Cats- generally can still get almost anything.
Cummins- can get most anything, but the old V-block 504, 555, 903, etc are a challenge.
Volvo- some older models now in orphan status, what you can get is $$$
Deere- Not much experience, but seems ok
Detroit- Long out of production, but still can get most anything
Yanmar- Seems like you can get anything, but $$$
Lehman- Can get most anything, but from limited vendors
Perkings- Can get most anything for the base engine, but some marine specific parts are NLA and hard to source.
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Old 11-14-2017, 10:16 AM   #57
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Just to drive some of you nuts. I just sold a 2001 Isuzu nqr with 30,000 hrs on the engine. At 28,000 hrs I had the head rebuilt to stop the smoking. That engine still has plenty of life left in it.
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Old 11-14-2017, 10:27 AM   #58
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Just to drive some of you nuts. I just sold a 2001 Isuzu nqr with 30,000 hrs on the engine. At 28,000 hrs I had the head rebuilt to stop the smoking. That engine still has plenty of life left in it.
Excuse me! Are you trying to say we are not already Nuts????

Show me one boat owner who is not at least 50% nuts and I'll prove that is actually a previous boat owner who eventually got their head on straight!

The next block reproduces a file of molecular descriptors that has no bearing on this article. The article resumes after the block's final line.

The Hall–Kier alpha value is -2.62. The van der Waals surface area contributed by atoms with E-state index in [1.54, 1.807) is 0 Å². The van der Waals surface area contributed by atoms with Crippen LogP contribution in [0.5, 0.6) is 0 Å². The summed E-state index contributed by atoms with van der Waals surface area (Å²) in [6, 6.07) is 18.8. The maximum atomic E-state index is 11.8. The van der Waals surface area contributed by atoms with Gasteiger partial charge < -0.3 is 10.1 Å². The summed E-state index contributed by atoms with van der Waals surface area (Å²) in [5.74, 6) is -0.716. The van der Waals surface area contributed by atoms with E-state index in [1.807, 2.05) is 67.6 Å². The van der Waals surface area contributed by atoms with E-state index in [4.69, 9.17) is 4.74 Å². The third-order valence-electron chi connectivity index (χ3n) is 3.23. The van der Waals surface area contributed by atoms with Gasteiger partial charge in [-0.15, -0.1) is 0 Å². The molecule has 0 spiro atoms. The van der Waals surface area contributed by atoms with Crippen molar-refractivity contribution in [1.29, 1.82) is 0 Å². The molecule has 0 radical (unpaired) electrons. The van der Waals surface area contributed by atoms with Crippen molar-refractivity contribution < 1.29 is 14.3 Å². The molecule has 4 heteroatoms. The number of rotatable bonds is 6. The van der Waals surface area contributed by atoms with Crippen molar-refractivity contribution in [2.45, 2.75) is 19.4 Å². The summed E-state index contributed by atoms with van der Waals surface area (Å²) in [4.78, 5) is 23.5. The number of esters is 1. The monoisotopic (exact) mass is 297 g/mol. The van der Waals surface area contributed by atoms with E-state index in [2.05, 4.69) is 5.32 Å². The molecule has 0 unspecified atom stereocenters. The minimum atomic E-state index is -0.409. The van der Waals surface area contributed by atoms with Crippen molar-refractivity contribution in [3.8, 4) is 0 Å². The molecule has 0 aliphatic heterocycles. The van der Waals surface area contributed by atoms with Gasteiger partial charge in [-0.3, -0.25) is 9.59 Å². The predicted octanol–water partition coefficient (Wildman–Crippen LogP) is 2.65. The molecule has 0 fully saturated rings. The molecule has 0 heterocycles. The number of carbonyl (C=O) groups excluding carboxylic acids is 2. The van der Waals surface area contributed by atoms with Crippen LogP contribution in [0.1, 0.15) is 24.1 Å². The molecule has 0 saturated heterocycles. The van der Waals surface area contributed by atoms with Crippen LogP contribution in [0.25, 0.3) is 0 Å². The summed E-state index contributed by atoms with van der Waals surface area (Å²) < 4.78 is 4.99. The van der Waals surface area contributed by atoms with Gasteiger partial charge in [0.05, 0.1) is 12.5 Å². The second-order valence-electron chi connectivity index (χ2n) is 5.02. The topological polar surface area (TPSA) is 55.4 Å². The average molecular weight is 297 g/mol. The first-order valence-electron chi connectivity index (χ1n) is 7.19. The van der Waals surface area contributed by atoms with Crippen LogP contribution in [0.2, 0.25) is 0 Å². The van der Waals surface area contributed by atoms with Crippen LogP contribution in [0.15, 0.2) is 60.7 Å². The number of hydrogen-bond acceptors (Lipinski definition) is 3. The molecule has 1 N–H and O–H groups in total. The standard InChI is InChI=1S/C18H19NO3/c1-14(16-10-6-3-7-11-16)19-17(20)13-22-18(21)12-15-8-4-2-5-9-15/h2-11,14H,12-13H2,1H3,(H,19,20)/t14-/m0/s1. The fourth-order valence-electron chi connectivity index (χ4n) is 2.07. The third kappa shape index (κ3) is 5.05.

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Old 11-14-2017, 10:33 AM   #59
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What brand has the best service for your area.
True for some, but others of us travel far away from our "area". Thus basic prime engine design, pre-trip maintenance, spare parts on board and a local airport or post office come in handy. Yes, I've had parts delivered both ways, not for the tough engines though, but for other essential stuff.
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Old 11-14-2017, 10:44 AM   #60
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Just to drive some of you nuts. I just sold a 2001 Isuzu nqr with 30,000 hrs on the engine. At 28,000 hrs I had the head rebuilt to stop the smoking. That engine still has plenty of life left in it.
Genset, marine service or what application?